Currency change: “Long-run gains depend on implementation”

Kenneth Rogoff, who outlined the idea of phasing out big currency, gives thumbs-up to Modi’s move but criticises implementation

GN Bureau | December 2, 2016


#Kenneth Rogoff   #Cash   #Currency   #Demonetisation   #Narendra Modi   #Economics  
Kenneth Rogoff
Kenneth Rogoff

Like many of us in India, Kenneth Rogoff, a Harvard professor and former chief economist at IMF, backs the logic behind India’s demonetisation and balks at its implementation.

Rogoff should be pleasantly surprised since the idea he floated in his book, The Curse of Cash (Harvard University Press), only in August this year has been implemented at a big scale in India.

“Is India following the playbook in The Curse of Cash? On motivation, yes, absolutely,” He writes in a blog post.

In the book, Rogoff makes a case for pushing digital money since (in the case of the US) “the vast bulk of physical currency is held in the underground economy, fuelling tax evasion and crime of all sorts.” That is also the logic the government of India has given for its radical move of banning high-denomination currency notes.

But Rogoff is not so impressed when it comes to the way the decision has been put into practice. “On implementation, however, India’s approach is radically different, in two fundamental ways. First, I argue for a very gradual phase-out, in which citizens would have up to seven years to exchange their currency, but with the exchange made less convenient over time. This is the standard approach in currency exchanges.”

A swift exchange instead of a gradual one would entail “significant problems”. “First, there are formidable logistical problems to doing anything quickly... Moreover, there is a fine line between a snap currency exchange and a debt default, especially for a highly developed economy in peacetime.”

Rogoff advocates a slow gradual currency as it would be “far less disruptive in an advanced economy, and would leave room for dealing with unanticipated and unintended consequences” – precisely what Indians have been complaining about now.

Meanwhile, the economist also clarifies that his plan of eliminating large notes and not replacing them “is not aimed at developing countries, where the share of people without effective access to banking is just too large. In the book I explain how a major part of any plan to phase out large notes must include a significant component for financial inclusion.”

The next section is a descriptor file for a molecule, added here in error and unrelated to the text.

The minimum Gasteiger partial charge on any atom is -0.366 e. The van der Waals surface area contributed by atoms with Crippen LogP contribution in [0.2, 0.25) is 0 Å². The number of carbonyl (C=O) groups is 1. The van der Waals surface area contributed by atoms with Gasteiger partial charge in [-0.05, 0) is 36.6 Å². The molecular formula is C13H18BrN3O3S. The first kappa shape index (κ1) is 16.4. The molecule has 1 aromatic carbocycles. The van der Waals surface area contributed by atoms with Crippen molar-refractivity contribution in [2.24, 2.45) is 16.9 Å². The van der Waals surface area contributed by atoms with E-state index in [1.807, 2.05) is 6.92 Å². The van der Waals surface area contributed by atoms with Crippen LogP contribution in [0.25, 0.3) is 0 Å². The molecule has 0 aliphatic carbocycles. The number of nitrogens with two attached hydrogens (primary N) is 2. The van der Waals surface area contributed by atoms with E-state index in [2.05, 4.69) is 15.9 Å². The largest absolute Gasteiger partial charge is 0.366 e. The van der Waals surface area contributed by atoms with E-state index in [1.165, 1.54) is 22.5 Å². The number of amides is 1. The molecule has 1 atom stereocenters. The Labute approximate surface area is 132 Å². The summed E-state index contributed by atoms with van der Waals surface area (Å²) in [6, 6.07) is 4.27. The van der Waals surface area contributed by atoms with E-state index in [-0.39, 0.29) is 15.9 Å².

Also, Rogoff is not sure why Rs 2,000 note is being introduced after phasing out Rs 1,000. “Simply replacing old notes with new ones does have a lot of beneficial effects similar to eliminating large notes.”

On the final outcome of Modi’s ambitious move, Rogoff is ambivalent: “Despite apparent huge holes in the planning (for example, the new notes India is printing are a different size and do not fit the ATM machines), many economists feel it could still have large positive effects in the long-run, shaking up the corruption, tax evasion, and crime that has long crippled the country. But the long-run gains depend on implementation, and it could take years to know how history will view this unprecedented move.”

Also, “The short run costs are unfolding, but the long-run effects on India may well prove more than worth them, but it is very hard to know for sure at this stage.”
 

Comments

 

Other News

On a personal note: DIVINE

An underground rapper who grew up on Mumbai streets, Divine spins his music around his environment and poverty. His breakout single, ‘Meri Gully Mein’, along with fellow rapper Naezy caught Bollywood’s attention. The Hindi film ‘Gully Boy’ is inspired by their lives and gr

The role model for an IAS officer

Anil Swarup, an IAS officer of Uttar Pradesh cadre who retired in 2018, is a model bureaucrat who retained his optimism right till the end of service and exemplified dedication and commitment. His excitement at the opportunities that a job in the IAS provided is evident on every page of his new book publis

Reform of the civil services: At home and away

The question of reform of the civil services has been debated extensively at all levels at least over the last five to six decades after independence. Indeed, it was soon perceived that the Indian Administrative Service (IAS) may not be well equipped to deal with the problems of an emerging developing coun

The greatest challenge for any government

Shouting vengeance at all and sundry while wriggling out of holes of our own making seems to be our very special national characteristic. Some recent instances are illustrative of this attribute. A number of business tycoons with thousands of crores of unresolved debts have fled abroad with the government

The mysterious case of CBI’s legality

The Central Bureau of Investigation (CBI) came into existence, based on a Resolution of the home ministry, dated April 1, 1963 – a sheer coincidence that it also happens to be April Fool’s day. Over the past few months, we have seen the CBI live up to its founding day with great zeal, being i

The Evolution of Modi

Gujarat was passing through a turbulent phase in the 1980s. The decade began middle class agitations against new reservation policies, and the caste friction turned communal under the watch of chief minister Madhavsinh Solanki, alienating majority of urban population on both counts. The ground was ripe for

Current Issue

Current Issue

Video

CM Nitish’s convoy attacked in Buxar

Opinion

Facebook    Twitter    Google Plus    Linkedin    Subscribe Newsletter

Twitter